H09.00010: Oklahoma City Contaminant Dispersion: 3D Velocity and Concentration Data Analysis for a Scaled Puff Release Experiment Ty Homan, Michael Benson, Andrew Banko, Chris Elkins Magnetic resonance (MR) techniques were leveraged to experimentally obtain velocity and concentration measurements for a novel puff release contaminant dispersion study, with the motivation of providing a high fidelity, threedimensional data set for comparison with JU2003related studies. The study involved a 1:2206 scaled model of downtown Oklahoma City as it was in 2003, placed inside a water channel for boundary layer simulation. Flow through the channel was fully turbulent with a Reynolds number of 36,000 based on hydraulic diameter. An MRI system was used to take scans at 12 timespecific measurement phases throughout the puff release cycle, allowing for incremental visualization of the contaminant plume during its transport downstream. The resulting data set is analyzed using isosurfaces, streamtraces, and contour planes, while tracer flux analysis is leveraged to characterize flow into and out of an intersection and several street canyons. Comparison with wind tunnel data from an experiment involving similar geometry is also discussed in detail. The MR data set provides a means of comparison for other related studies and computational models, and can be used to identify dispersion characteristics relevant to emergency response efforts and city planning. [Preview Abstract]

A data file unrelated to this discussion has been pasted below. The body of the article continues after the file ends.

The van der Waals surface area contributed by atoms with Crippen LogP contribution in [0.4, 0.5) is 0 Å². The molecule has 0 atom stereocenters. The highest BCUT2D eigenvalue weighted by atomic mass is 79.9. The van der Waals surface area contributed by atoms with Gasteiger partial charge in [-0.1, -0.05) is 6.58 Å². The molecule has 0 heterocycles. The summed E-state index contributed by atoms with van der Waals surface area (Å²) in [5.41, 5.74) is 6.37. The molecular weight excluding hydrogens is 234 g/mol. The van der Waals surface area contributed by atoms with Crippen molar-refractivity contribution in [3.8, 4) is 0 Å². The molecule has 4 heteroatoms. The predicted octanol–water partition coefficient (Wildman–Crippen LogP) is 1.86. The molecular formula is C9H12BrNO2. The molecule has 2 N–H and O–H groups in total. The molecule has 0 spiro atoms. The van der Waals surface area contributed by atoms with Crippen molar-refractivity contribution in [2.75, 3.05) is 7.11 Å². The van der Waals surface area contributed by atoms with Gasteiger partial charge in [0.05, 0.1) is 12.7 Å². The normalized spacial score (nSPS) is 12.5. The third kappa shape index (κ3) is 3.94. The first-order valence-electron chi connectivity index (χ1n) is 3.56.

H09.00011: Singleparticle Lagrangian statistics from direct numerical simulations of rotatingstratified turbulence Alain Pumir, Dhawal Buaria, Fabio Feraco, Raffaele Marino, Annick Pouquet, Duane Rosenberg, Leonardo Primavera To study the influence of rotation and stratification (RaS) on turbulent transport, we perform a DNS study of Lagrangian statistics in the case where the ratio between the frequencies associated with RaS, $f$ and $N$, is $N/f=5$. We vary the Froude number $Fr$ in the range $0.03 < Fr < 0.2$. We separate the motion in the horizontal and vertical directions. As the intensity of RaS increases, a sharp transition is observed from a regime dominated by eddies to a regime dominated by waves, when the product $N \tau_\eta$ becomes larger than 1, $\tau_\eta$, being the Kolmogorov time based on the mean kinetic energy dissipation. In the regime $N\tau_\eta <1$, acceleration statistics exhibit characteristics of isotropic turbulence in both directions. This includes probability density functions with wide tails and acceleration variance approximately scaling as per Kolmogorov theory, contrary to what happens when waves prevail ($N \tau_\eta > 1$). In the regime $N\tau_\eta <1$, rotation enhances the meansquare displacements in horizontal planes at short times but suppresses them at longer times, in the diffusive regime. In all cases, the displacements in the vertical direction are always reduced, and in the $N\tau_\eta >1$ regime, the motion is essentially trapped in horizontal plane. [Preview Abstract]